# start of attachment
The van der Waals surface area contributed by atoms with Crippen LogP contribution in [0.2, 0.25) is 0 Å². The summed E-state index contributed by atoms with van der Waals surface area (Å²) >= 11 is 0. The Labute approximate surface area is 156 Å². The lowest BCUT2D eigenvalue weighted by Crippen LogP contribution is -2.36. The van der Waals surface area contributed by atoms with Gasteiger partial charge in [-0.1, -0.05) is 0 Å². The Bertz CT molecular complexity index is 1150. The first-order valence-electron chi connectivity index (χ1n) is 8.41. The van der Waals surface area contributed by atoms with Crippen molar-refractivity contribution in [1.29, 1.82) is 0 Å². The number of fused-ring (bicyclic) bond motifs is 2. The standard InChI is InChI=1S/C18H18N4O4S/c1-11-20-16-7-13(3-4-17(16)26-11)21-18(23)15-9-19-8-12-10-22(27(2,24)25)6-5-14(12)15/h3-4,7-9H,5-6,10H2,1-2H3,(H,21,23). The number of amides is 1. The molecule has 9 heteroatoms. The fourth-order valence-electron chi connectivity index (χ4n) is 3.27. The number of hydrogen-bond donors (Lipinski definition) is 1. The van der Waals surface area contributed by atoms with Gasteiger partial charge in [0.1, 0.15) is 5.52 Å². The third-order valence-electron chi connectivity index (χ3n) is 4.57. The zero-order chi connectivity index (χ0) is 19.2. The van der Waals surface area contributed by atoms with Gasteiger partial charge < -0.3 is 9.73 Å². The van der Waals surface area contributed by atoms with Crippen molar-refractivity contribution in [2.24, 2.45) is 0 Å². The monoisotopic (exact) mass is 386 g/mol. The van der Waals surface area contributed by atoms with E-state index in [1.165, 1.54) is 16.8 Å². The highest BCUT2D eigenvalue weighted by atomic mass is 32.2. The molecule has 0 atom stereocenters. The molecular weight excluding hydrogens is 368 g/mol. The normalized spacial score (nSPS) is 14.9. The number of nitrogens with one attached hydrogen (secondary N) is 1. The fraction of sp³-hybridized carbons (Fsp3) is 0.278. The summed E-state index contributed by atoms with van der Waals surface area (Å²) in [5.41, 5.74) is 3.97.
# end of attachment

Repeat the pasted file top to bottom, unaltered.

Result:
The van der Waals surface area contributed by atoms with Crippen LogP contribution in [0.2, 0.25) is 0 Å². The summed E-state index contributed by atoms with van der Waals surface area (Å²) >= 11 is 0. The Labute approximate surface area is 156 Å². The lowest BCUT2D eigenvalue weighted by Crippen LogP contribution is -2.36. The van der Waals surface area contributed by atoms with Gasteiger partial charge in [-0.1, -0.05) is 0 Å². The Bertz CT molecular complexity index is 1150. The first-order valence-electron chi connectivity index (χ1n) is 8.41. The van der Waals surface area contributed by atoms with Crippen molar-refractivity contribution in [1.29, 1.82) is 0 Å². The number of fused-ring (bicyclic) bond motifs is 2. The standard InChI is InChI=1S/C18H18N4O4S/c1-11-20-16-7-13(3-4-17(16)26-11)21-18(23)15-9-19-8-12-10-22(27(2,24)25)6-5-14(12)15/h3-4,7-9H,5-6,10H2,1-2H3,(H,21,23). The number of amides is 1. The molecule has 9 heteroatoms. The fourth-order valence-electron chi connectivity index (χ4n) is 3.27. The number of hydrogen-bond donors (Lipinski definition) is 1. The van der Waals surface area contributed by atoms with Gasteiger partial charge in [0.1, 0.15) is 5.52 Å². The third-order valence-electron chi connectivity index (χ3n) is 4.57. The zero-order chi connectivity index (χ0) is 19.2. The van der Waals surface area contributed by atoms with Gasteiger partial charge < -0.3 is 9.73 Å². The van der Waals surface area contributed by atoms with Crippen molar-refractivity contribution in [2.24, 2.45) is 0 Å². The monoisotopic (exact) mass is 386 g/mol. The van der Waals surface area contributed by atoms with E-state index in [1.165, 1.54) is 16.8 Å². The highest BCUT2D eigenvalue weighted by atomic mass is 32.2. The molecule has 0 atom stereocenters. The molecular weight excluding hydrogens is 368 g/mol. The normalized spacial score (nSPS) is 14.9. The number of nitrogens with one attached hydrogen (secondary N) is 1. The fraction of sp³-hybridized carbons (Fsp3) is 0.278. The summed E-state index contributed by atoms with van der Waals surface area (Å²) in [5.41, 5.74) is 3.97.